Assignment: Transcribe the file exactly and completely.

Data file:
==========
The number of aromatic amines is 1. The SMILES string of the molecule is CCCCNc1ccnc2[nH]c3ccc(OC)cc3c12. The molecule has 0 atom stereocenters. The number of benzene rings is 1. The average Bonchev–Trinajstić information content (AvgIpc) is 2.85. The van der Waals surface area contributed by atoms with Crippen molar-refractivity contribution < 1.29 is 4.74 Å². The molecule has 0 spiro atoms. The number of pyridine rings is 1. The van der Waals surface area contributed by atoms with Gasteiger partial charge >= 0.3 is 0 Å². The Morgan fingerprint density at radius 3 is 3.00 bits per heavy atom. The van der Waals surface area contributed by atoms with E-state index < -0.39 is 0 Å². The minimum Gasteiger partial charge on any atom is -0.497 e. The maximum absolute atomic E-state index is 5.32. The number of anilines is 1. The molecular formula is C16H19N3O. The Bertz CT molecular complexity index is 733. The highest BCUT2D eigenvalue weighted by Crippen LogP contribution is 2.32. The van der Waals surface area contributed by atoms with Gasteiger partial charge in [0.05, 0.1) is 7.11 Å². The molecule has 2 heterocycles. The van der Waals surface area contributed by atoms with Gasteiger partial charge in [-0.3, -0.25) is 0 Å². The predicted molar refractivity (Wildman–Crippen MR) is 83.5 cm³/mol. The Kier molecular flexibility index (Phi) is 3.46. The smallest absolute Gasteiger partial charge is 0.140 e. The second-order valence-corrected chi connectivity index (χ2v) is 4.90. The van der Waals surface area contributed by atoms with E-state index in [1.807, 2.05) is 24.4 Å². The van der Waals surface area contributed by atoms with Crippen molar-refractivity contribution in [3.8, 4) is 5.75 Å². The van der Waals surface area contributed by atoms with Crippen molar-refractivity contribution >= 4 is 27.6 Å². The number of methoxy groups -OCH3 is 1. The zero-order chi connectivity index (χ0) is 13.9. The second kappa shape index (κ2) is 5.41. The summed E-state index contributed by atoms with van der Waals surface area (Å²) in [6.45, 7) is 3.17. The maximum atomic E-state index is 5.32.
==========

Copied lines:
The number of aromatic amines is 1. The SMILES string of the molecule is CCCCNc1ccnc2[nH]c3ccc(OC)cc3c12. The molecule has 0 atom stereocenters. The number of benzene rings is 1. The average Bonchev–Trinajstić information content (AvgIpc) is 2.85. The van der Waals surface area contributed by atoms with Crippen molar-refractivity contribution < 1.29 is 4.74 Å². The molecule has 0 spiro atoms. The number of pyridine rings is 1. The van der Waals surface area contributed by atoms with Gasteiger partial charge >= 0.3 is 0 Å². The Morgan fingerprint density at radius 3 is 3.00 bits per heavy atom. The van der Waals surface area contributed by atoms with E-state index < -0.39 is 0 Å². The minimum Gasteiger partial charge on any atom is -0.497 e. The maximum absolute atomic E-state index is 5.32. The number of anilines is 1. The molecular formula is C16H19N3O. The Bertz CT molecular complexity index is 733. The highest BCUT2D eigenvalue weighted by Crippen LogP contribution is 2.32. The van der Waals surface area contributed by atoms with Gasteiger partial charge in [0.05, 0.1) is 7.11 Å². The molecule has 2 heterocycles. The van der Waals surface area contributed by atoms with Gasteiger partial charge in [-0.3, -0.25) is 0 Å². The predicted molar refractivity (Wildman–Crippen MR) is 83.5 cm³/mol. The Kier molecular flexibility index (Phi) is 3.46. The smallest absolute Gasteiger partial charge is 0.140 e. The second-order valence-corrected chi connectivity index (χ2v) is 4.90. The van der Waals surface area contributed by atoms with E-state index in [1.807, 2.05) is 24.4 Å². The van der Waals surface area contributed by atoms with Crippen molar-refractivity contribution in [3.8, 4) is 5.75 Å². The van der Waals surface area contributed by atoms with Crippen molar-refractivity contribution >= 4 is 27.6 Å². The number of methoxy groups -OCH3 is 1. The zero-order chi connectivity index (χ0) is 13.9. The second kappa shape index (κ2) is 5.41. The summed E-state index contributed by atoms with van der Waals surface area (Å²) in [6.45, 7) is 3.17. The maximum atomic E-state index is 5.32.